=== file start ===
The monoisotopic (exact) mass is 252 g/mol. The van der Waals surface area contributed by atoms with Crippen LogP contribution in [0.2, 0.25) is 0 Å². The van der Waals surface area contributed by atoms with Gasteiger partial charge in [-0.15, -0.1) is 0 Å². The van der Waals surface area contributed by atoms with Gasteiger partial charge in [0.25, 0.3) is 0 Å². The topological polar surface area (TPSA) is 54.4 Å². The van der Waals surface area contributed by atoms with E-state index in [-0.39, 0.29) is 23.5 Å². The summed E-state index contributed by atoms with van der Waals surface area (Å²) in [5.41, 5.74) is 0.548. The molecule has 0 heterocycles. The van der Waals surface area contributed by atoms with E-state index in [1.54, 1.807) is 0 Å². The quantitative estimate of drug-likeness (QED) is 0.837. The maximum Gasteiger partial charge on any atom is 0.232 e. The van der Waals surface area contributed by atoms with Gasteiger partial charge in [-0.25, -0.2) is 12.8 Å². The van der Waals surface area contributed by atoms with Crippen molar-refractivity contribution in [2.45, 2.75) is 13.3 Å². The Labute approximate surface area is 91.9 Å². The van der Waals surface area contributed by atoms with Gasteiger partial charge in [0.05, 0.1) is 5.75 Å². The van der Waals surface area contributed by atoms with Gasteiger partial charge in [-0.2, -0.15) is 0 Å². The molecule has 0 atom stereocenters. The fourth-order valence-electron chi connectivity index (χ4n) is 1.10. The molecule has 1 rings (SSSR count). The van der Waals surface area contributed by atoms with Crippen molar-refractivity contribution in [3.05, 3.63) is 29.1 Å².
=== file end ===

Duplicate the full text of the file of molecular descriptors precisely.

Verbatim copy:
The monoisotopic (exact) mass is 252 g/mol. The van der Waals surface area contributed by atoms with Crippen LogP contribution in [0.2, 0.25) is 0 Å². The van der Waals surface area contributed by atoms with Gasteiger partial charge in [-0.15, -0.1) is 0 Å². The van der Waals surface area contributed by atoms with Gasteiger partial charge in [0.25, 0.3) is 0 Å². The topological polar surface area (TPSA) is 54.4 Å². The van der Waals surface area contributed by atoms with E-state index in [-0.39, 0.29) is 23.5 Å². The summed E-state index contributed by atoms with van der Waals surface area (Å²) in [5.41, 5.74) is 0.548. The molecule has 0 heterocycles. The van der Waals surface area contributed by atoms with E-state index in [1.54, 1.807) is 0 Å². The quantitative estimate of drug-likeness (QED) is 0.837. The maximum Gasteiger partial charge on any atom is 0.232 e. The van der Waals surface area contributed by atoms with Gasteiger partial charge in [-0.25, -0.2) is 12.8 Å². The van der Waals surface area contributed by atoms with Crippen molar-refractivity contribution in [2.45, 2.75) is 13.3 Å². The Labute approximate surface area is 91.9 Å². The van der Waals surface area contributed by atoms with Gasteiger partial charge in [0.05, 0.1) is 5.75 Å². The van der Waals surface area contributed by atoms with Gasteiger partial charge in [-0.2, -0.15) is 0 Å². The molecule has 0 atom stereocenters. The fourth-order valence-electron chi connectivity index (χ4n) is 1.10. The molecule has 1 rings (SSSR count). The van der Waals surface area contributed by atoms with Crippen molar-refractivity contribution in [3.05, 3.63) is 29.1 Å².